Many of the appointees, after all said and done, were well-known faces and names. By 2016, just a year into his administration, the signs were too glaring to ignore that Buhari needed to send many of his ministers and other appointees back home for non-performance.

The president, however, would show how loyal he could be even as a boss by sticking to his appointees to the bitter end. Except for the odd one, Kemi Adeosun, who had the decency to resign after she was caught in the firestorm of a forgery scandal.

As others who found themselves in the same situation like Adeosun remained in office without Buhari pretending not to notice, it is safe to conclude that Adeosun would have weathered the storm had she chosen to remain.

Buhari would have accommodated her. Which is a plus for her own sense of integrity that she left rather than a thumbs-up for Buhari who like Donald Trump can only hire but (in Buhari’s case at least) is notoriously slow, if not unable, to fire.

Buhari has been a slow coach of a leader, earning for himself the moniker: “Baba-go-slow”. His slow approach to the constitution of his cabinet in 2015 would be the hallmark of his activities in government. It provided the template for whatever mediocre goal he achieved thereafter. Yet things could have been far better if he had only been more in earnest.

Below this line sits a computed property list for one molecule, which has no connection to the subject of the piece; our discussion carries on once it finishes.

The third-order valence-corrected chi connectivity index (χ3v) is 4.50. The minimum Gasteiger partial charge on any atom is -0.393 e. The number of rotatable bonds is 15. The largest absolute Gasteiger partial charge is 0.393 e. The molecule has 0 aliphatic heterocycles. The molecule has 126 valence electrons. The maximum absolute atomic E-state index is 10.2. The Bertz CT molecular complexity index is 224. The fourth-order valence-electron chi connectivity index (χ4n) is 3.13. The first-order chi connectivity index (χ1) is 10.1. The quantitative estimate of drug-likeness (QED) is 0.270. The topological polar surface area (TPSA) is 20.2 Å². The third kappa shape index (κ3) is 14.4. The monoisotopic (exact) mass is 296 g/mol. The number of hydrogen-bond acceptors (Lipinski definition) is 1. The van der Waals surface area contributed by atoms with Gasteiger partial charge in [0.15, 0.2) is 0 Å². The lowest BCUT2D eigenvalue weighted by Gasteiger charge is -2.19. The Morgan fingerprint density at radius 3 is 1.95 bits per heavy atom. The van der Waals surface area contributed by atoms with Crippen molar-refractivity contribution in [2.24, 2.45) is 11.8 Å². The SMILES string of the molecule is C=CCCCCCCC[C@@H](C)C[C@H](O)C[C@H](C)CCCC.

Buhari lives in a bubble where time is perpetually warped. He is hardly ever in hurry. For him, time is not of any essence and it could wait for as long as it would take him to wake up and do whatever his office demands.

Yet that slow decision-making process has been damagingly costly for Nigeria and Nigerians. It is not and cannot be a virtue in the desperate times in which we live presently.

President Buhari needs to bestir himself and must set about his responsibilities without let or hindrance. Nigerians cannot afford, in his second term, the same phlegmatic attitude he brought to his job in the last four years that have seen him losing control and initiative to the power mongers that surround him.

How can he explain his failure to appoint his ministers soon after he was sworn into office? Are we to understand that after four years Buhari still does not know enough Nigerians outside his kith and kin to appoint as ministers? Could Jonathan’s uncooperative ways be stalling his capacity to appoint his own ministers in 2019?

This, I repeat, does not look right at all. It bodes nothing good for our country and is a warning that this government’s ways are of a kind with those of an “illiterate goat”.

It is looking so early in the day like an incorrigible conclave of deaf Nigerians. That Buhari would commence his second term on the same tenor of 2015 bleakly foreshadows what we could expect from him in the next four years. This would be despite his promise to perform “wonders” this time around.

There is nothing reassuring about this slowness and the president needs to step up to the occasion that his high office demands. He cannot continue in his second term in the smug, self-righteous manner he has so far managed the affairs of this country.

That Nigeria has not keeled over is by the grace of God. Buhari should not take this for granted.